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In one of my workshops, I use this cry for help: “I hurt and I feel no one is there. No one I can talk to—no one who will listen—no one who will bear my burden. I feel lonely, fearful and sad. I feel tired and unwanted. I know there’s something better—I’m about to give up. Will you help me? Could you come alongside me? But, can I trust you? Will you be condescending and humiliate me? Oh, I so need your help. Can you show me respect? Can you understand me without belittling me? Guide me without judging? Listen without dictating? Can you offer me hope? Can you live out God’s love to me? Can you show that you really care?”

In order to show we care, we need to be available to others and we need to take time to listen to what is occurring in the lives of those we seek to serve. The latter, listening with the desire to help, is probably the more difficult.

Dietrich Bonhoeffer reminds us:

"Many people are looking for an ear that will listen. They do not find it among Christians, because these Christians are talking when they should be listening. But he who can no longer listen to his brother will soon be no longer listening to God. Anyone who thinks that his time is too valuable to spend keeping quiet will eventually have no time for God and his brother, but only for himself and for his own follies." (Life Together, p. 57)

We need to include in our agendas time for those in need and not ignore their suffering. Proverbs 18:14 says, “A man’s spirit will endure sickness, but a crushed spirit who can bear?” And in Philippians 2 the apostle Paul shares, “Let each of you look not only to his own interests, but also to the interests of others.” In order to comfort others, we have to get close to them and not be fearful of that contact. We need people who will not attempt with a “quick fix” to take our pain away but will have the spiritual and mental toughness to walk with us in the suffering.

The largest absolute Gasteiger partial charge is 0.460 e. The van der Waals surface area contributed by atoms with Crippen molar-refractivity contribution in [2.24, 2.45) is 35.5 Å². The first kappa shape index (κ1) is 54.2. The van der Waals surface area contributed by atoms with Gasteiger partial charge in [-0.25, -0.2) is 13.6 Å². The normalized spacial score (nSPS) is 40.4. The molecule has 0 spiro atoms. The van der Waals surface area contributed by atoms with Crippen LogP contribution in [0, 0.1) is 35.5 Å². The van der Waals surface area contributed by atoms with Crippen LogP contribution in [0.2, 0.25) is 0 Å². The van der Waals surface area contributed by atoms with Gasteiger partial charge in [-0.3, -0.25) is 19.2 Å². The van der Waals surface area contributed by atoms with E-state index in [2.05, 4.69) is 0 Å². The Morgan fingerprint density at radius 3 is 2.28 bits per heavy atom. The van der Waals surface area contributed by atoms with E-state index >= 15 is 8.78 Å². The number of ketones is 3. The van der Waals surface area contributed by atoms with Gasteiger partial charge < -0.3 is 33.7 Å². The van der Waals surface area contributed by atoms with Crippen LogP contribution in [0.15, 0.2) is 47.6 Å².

I encourage deacons to be observant, especially on Sundays. Be on the lookout for members who need help or have been prayed for during the week. “Seek them out,” I say, “as you have the chance. Greet them, speak to, encourage and pray with them.” Count this opportunity as visitation—bring hope and establish a basis for follow-up. At future diaconal meetings, each deacon can share how he or she brought hope and made a difference in someone’s life. 

We deacons are in a position to provide people with healthy fellowship and draw them into the unity of the church. We are catalysts for healing. By being with those who suffer, we are able to really help and not just help in the abstract.

How will you make a difference in someone’s life this week? What can you share to encourage others?

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